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Both had worked for the secret service for two decades. A third, more junior, agent who has also been ousted has not yet been named.

Eight others under investigation have been placed on administrative leave and have had their security clearance suspended. Also under investigation are 10 military staff.

The secret service were in Cartagena to help protect Barack Obama while he was attending a summit.

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The release of the names of those linked to the partying in Colombia has added fresh momentum to calls by Congress for punitive action against those involved and for investigations into the secret service culture.

Members of Congress, after being briefed by the secret service, predicted more sackings or early retirals could follow. Pete King, Republican head of the House homeland security committee, said: “Several more people will be pushed out.”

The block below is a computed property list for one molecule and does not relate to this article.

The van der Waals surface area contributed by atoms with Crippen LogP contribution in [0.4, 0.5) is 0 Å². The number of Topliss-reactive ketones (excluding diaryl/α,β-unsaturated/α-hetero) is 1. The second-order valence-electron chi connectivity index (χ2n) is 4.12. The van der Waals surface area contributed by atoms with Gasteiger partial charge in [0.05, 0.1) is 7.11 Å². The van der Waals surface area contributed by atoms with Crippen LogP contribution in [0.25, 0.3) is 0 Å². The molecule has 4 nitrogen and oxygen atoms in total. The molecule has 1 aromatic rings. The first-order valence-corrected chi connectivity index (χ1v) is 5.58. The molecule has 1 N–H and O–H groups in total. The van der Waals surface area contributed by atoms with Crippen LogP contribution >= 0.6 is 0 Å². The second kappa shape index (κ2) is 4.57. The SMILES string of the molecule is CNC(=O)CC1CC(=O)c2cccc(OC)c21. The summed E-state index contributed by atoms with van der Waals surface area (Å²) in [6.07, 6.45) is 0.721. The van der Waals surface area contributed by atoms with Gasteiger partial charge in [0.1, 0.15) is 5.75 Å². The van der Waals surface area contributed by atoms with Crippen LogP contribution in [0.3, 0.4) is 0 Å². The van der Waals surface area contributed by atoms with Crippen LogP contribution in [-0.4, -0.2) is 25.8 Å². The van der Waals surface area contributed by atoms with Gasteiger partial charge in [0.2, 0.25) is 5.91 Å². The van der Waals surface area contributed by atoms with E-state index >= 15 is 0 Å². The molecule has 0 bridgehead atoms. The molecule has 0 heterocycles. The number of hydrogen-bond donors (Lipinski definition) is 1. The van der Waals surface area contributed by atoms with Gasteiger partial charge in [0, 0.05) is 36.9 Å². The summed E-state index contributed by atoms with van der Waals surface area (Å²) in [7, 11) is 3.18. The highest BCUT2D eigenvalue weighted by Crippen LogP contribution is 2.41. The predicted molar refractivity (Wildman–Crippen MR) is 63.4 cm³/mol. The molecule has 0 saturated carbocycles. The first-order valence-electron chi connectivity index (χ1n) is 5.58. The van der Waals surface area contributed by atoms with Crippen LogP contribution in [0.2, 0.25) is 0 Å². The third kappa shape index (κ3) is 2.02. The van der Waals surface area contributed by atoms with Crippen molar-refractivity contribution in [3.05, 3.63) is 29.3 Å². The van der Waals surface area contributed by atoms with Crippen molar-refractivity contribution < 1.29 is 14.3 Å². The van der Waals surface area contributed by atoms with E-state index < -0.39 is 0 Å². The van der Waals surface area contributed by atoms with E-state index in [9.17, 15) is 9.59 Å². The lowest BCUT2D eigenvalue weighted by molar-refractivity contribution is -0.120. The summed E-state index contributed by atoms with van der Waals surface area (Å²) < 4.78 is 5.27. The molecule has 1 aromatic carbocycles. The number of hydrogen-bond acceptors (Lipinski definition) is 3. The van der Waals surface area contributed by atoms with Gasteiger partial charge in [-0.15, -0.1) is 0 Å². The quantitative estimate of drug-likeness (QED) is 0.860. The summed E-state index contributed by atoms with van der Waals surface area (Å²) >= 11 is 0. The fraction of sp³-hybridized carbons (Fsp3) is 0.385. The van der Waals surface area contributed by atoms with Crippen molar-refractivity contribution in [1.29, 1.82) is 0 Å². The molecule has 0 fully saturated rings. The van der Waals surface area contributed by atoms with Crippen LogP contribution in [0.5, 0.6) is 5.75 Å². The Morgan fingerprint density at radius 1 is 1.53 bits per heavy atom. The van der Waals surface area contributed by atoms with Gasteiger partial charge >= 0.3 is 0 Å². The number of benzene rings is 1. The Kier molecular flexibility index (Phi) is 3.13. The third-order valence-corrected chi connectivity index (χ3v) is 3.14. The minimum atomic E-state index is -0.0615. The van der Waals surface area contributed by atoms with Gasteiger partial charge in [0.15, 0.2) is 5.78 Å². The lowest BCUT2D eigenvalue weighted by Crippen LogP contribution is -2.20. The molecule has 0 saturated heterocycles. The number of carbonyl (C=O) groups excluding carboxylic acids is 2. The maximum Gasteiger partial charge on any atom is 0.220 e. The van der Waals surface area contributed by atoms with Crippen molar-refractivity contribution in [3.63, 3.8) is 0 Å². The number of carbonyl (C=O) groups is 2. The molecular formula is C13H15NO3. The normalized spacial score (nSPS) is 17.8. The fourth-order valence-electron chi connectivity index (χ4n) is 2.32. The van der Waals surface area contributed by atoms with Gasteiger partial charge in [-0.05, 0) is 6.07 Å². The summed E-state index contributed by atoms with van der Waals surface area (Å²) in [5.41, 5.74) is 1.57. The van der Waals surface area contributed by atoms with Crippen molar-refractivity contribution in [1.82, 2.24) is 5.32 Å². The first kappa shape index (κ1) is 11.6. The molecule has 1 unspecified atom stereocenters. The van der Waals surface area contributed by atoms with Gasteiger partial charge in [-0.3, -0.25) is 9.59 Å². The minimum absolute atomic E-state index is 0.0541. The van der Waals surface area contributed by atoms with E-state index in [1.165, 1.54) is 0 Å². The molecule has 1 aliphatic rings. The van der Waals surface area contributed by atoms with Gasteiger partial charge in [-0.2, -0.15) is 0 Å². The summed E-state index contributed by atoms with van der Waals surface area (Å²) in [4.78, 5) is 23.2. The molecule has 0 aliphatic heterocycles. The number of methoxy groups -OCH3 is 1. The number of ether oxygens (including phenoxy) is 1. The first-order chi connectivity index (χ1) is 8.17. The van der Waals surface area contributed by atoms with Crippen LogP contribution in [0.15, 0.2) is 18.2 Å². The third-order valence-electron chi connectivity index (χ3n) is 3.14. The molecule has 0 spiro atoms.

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Also disclosed in the last 24 hours is the identity of the escort whose row over payment led to night of partying becoming public, Dania Suarez.

About 20 women are being interviewed. Conflicting versions are emerging, with some saying some of the women involved had not sought payment. The story came to light when Suarez created a scene, claiming she had been promised $800 but was offered much less.

Lawrence Berger, a lawyer representing Chaney and Stokes, complained to Reuters about “trial by mob”. He said Stokes will vigorously defend himself from the accusations.